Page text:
Medical device makers need to rethink their sales approaches and consider risk-based agreements if they want to compete in the new healthcare landscape.
Kimberly E. White, MBA, and Michael N. Abrams, MA
Earlier this year, HHS secretary Sylvia Burwell announced that by 2018, at least half of all Medicare payments would be made through programs that put providers at risk for quality, cost, or value. On the heels of that announcement came another by the Health Care Transformation Task Force that also vowed by 2020 to move at least 75% of their payment arrangements from fee-for-service payment models to alternative payment models and value-based payments. The task force is a coalition of some of the largest healthcare systems, insurers, and employer groups.
These organizations recognize that the current business model for healthcare is no longer sustainable and are actively committed to moving to value-based care. As they make this transition, they’re experimenting with many new models for payment and care delivery, such as ACOs, PCMH, bundled payments, and population health. Key to success will be developing ways to gain control of variation in cost and quality. In order to ensure the organization is delivering the best outcomes at lowest cost, they’ll look closely at treatment protocols and products used, and make decisions that are in the best interests of their organization and populations served. As these changes unfold in the delivery environment, there will be significant implications for many parts of the device manufacturing business, starting with the sales approach, the structure of health system deals, and the management of key relationships.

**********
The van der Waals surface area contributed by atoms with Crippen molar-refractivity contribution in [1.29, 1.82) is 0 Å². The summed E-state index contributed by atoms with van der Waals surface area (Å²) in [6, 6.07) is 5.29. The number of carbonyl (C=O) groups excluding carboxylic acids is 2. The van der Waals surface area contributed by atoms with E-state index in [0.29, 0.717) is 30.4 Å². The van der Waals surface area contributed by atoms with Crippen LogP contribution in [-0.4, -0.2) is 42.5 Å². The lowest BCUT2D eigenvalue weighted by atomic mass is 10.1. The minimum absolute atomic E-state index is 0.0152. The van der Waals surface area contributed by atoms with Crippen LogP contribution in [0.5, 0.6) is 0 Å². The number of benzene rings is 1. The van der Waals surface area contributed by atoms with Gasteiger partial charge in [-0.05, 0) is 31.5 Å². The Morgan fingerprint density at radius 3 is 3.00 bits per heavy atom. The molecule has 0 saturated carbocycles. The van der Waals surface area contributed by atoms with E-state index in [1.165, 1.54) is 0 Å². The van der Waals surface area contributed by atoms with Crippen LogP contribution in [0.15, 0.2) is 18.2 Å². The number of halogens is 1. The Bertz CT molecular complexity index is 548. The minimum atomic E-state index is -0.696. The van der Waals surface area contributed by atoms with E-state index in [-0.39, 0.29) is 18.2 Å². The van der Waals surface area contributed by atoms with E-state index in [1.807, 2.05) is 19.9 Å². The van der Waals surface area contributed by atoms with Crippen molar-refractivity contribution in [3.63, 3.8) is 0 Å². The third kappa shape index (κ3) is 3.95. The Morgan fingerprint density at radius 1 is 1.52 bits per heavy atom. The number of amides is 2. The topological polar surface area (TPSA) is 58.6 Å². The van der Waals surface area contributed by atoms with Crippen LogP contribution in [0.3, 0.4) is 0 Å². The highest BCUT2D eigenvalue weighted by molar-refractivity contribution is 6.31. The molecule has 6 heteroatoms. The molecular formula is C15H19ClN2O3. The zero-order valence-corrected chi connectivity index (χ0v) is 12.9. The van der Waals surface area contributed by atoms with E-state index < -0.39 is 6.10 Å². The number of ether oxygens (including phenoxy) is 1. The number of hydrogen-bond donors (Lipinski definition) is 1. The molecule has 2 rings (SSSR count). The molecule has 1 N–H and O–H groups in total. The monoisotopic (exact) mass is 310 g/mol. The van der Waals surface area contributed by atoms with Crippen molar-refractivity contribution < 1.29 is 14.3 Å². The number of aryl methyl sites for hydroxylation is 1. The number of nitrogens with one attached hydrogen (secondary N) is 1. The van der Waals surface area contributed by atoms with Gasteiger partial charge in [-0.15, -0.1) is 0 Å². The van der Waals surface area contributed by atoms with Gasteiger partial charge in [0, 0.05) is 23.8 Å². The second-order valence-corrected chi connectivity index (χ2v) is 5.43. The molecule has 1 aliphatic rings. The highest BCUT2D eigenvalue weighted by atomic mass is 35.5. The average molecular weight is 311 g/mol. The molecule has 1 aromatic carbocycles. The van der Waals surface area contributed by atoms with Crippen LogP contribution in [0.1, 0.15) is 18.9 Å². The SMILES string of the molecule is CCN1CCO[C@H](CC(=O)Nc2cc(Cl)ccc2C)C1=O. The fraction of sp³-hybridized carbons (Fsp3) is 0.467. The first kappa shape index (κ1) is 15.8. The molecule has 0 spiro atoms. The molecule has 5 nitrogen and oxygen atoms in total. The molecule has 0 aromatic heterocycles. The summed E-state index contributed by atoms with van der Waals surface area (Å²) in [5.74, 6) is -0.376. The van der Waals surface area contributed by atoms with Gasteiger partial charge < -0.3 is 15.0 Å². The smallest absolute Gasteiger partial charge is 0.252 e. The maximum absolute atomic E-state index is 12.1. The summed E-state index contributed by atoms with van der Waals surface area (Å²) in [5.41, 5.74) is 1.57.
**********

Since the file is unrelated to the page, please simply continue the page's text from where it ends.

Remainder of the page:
Rethink the Sales Approach
Historically, manufacturers approached sales of their products with a features and benefits message that sometimes promised clinical benefits for the patient and often promoted features that principally were matters of convenience to the surgeon. Depending on the complexity of the device being sold, this approach might be augmented by technical support designed to provide guidance on how to use the device. The goal was to ensure it was used appropriately so that the promised benefits could be achieved.
But the landscape is changing. As hospitals and systems consolidate, decisions about which devices to use are no longer the sole providence of clinicians. Increasingly, committees of administrators and clinicians weigh in, and their criteria are increasingly sophisticated. They want information about how the product saves money, in the OR or downstream, and how it improves clinical outcomes or the patient experience. In short, they want to see evidence of value. If your sales force doesn’t have it, or it doesn’t know how to present it in a compelling way, that’s a problem that will show up in your numbers.
These decisions are being made from an institutional value perspective, not that of the individual surgeon. As time goes on, the questions will get harder, not easier. Committees will want to know what makes your product better than its alternatives, especially if you’re looking for a price premium. As clinical practice in critical procedures becomes subject to care paths, decisions about which products are among the options can make or break your sales. The insights your sales force brings about what matters from an institutional perspective—like which service lines, procedures, or disease states are high priority, or whether cost or quality is at the top of the list for the institution—could make all the difference.